Contemporary Vermont Design is Hot with Homeowners
February 24, 2021
Text by Kristin Amico
The Vermont housing market is surging. Urbanites are moving to greener landscapes, and longtime residents are building additions or renovating older homes. Many folks in both of these categories are drawn to contemporary Vermont design.
For a primer on the advantages of this vision of a Vermont home, and why it’s having a big moment in 2021, we spoke to Milford Cushman, a veteran designer who has called Vermont home for more than forty nine years. Milford is founder and president of Cushman Design Group in Stowe, Vermont.
Vermont Home Design Doesn’t Follow Traditional Rules
“One of the biggest elements in the contemporary architecture movement in Vermont is that spaces are designed to mesh with the world around them. The features of the home allow people to feel closer to the nature that’s so abundant here,” notes Cushman.
He explains that today architects and designers working on contemporary projects first listen to their clients to learn about how they wish to live alongside the natural environment, and then design around those desires
“The most exciting designs take the lead from the surrounding land, not from traditional floor plans,” says Cushman.”For example, in rural areas, you don’t need a Colonial-style layout with a front door facing the street and sidewalk. That formal convention doesn’t exist in wide-open spaces.”
Instead, he advises homeowners to create a layout that follows the sun. A porch can be placed facing west to watch the sun set at night, while a bedroom facing east fosters a more natural sleep cycle.
The Architecture Brings the Benefits of the Outdoors Inside
Another important design element is using light, windows, and other transparent or translucent structures to bring light in and provide maximum views. If you live within sight of a mountain, lake, or simply an expansive green space, Cushman Design Group will work with you to create a design that draws that outdoor feature in.
Cushman adds, “Providing a direct connection to the outdoors is a deliberate and intentional quality of modernism. Instead of having windows structured in identical rows, modern glass panels or large windows can be strategically placed to focus or enhance attention to specific views or natural elements.”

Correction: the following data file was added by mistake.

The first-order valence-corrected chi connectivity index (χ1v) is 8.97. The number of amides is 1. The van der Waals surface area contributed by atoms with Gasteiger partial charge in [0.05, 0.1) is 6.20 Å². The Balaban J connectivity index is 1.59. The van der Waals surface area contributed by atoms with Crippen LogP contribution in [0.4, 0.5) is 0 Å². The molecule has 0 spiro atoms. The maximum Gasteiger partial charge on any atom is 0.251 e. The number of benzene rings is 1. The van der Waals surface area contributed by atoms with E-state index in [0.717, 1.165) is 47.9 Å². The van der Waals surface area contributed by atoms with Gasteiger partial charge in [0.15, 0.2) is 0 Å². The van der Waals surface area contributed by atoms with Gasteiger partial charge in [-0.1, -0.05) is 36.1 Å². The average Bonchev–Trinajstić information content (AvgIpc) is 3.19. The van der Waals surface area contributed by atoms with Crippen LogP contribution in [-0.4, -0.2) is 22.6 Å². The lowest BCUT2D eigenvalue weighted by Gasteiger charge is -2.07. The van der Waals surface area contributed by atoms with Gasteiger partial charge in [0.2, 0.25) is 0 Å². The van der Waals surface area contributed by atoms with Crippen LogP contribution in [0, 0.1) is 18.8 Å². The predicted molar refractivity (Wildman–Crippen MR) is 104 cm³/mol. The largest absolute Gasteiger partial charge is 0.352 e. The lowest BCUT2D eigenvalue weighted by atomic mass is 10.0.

Traditional and Modern Materials Enhance Comfort
Stone, sustainably sourced lumber products, concrete—these are just a few of the materials that Cushman and his team use in innovative ways to build a lasting structure and one that creates a haven for homeowners.
“A goal of contemporary design is to use materials to foster a sense of comfort, to help homeowners feel like they are in a sanctuary,” says Cushman.
The team also considers materials as a way to build visual texture, acoustic properties, and a sense of space or depth. They approach new clients by asking what they want their home to sound like, or how they prefer the surfaces to feel, and then they take the feedback and create an ideal mix to satisfy the desired look and texture.
And, as Cushman notes, “the architecture and design become the artwork, so it’s imperative that all the materials blend into a seamless experience.”
Other Factors to Consider
Cost. While designs may embrace minimalism, costs for modern-building projects are typically higher than traditional-style homes. That’s due to multiple factors. First, there’s much less room for error in sleek walls or continuous surfaces that don’t have molding or finishing woodwork elements to cover gaps or small mistakes. There’s a higher degree of precision and craftsmanship needed. Second, the building materials are often higher grade to ensure an exact fit and long-term durability.
Design process. Cushman guides clients looking to start the process of a new design or remodel to find a designer or architect who first and foremost listens. Because the nature of contemporary design is so intertwined with the environment and how people want to feel within the home, the process should be a collaborative effort that includes both aesthetic and functional goals.
And while this trend toward homes that are deeply connected to the surrounding landscape has been on the rise for the last few years, Cushman says COVID-19 is accelerating that.
“We see more clients who want a holistic living experience. They are coming to Vermont and seeking contemporary space as a way to live more intentionally.”
Cushman Design Group, Stowe, Vermont, cushmandesign.com